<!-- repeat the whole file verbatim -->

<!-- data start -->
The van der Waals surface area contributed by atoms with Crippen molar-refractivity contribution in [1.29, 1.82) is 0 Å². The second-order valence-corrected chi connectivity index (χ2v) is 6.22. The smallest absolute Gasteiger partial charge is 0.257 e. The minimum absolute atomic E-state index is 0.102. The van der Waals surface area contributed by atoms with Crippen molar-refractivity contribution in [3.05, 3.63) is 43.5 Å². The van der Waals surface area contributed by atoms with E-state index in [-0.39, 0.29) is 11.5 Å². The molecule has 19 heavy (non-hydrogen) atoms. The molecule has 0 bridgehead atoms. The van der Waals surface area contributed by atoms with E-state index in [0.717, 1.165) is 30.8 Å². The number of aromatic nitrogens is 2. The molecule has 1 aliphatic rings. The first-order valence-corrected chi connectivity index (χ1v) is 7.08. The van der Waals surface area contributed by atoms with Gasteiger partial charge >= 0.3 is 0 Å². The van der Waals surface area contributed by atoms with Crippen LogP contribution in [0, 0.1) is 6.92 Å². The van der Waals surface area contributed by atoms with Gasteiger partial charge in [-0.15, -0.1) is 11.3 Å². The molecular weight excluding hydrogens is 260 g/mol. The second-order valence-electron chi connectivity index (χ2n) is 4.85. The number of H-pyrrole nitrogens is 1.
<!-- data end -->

The van der Waals surface area contributed by atoms with Crippen molar-refractivity contribution in [1.29, 1.82) is 0 Å². The second-order valence-corrected chi connectivity index (χ2v) is 6.22. The smallest absolute Gasteiger partial charge is 0.257 e. The minimum absolute atomic E-state index is 0.102. The van der Waals surface area contributed by atoms with Crippen molar-refractivity contribution in [3.05, 3.63) is 43.5 Å². The van der Waals surface area contributed by atoms with E-state index in [-0.39, 0.29) is 11.5 Å². The molecule has 19 heavy (non-hydrogen) atoms. The molecule has 0 bridgehead atoms. The van der Waals surface area contributed by atoms with E-state index in [0.717, 1.165) is 30.8 Å². The number of aromatic nitrogens is 2. The molecule has 1 aliphatic rings. The first-order valence-corrected chi connectivity index (χ1v) is 7.08. The van der Waals surface area contributed by atoms with Gasteiger partial charge >= 0.3 is 0 Å². The van der Waals surface area contributed by atoms with Crippen LogP contribution in [0, 0.1) is 6.92 Å². The van der Waals surface area contributed by atoms with Gasteiger partial charge in [-0.15, -0.1) is 11.3 Å². The molecular weight excluding hydrogens is 260 g/mol. The second-order valence-electron chi connectivity index (χ2n) is 4.85. The number of H-pyrrole nitrogens is 1.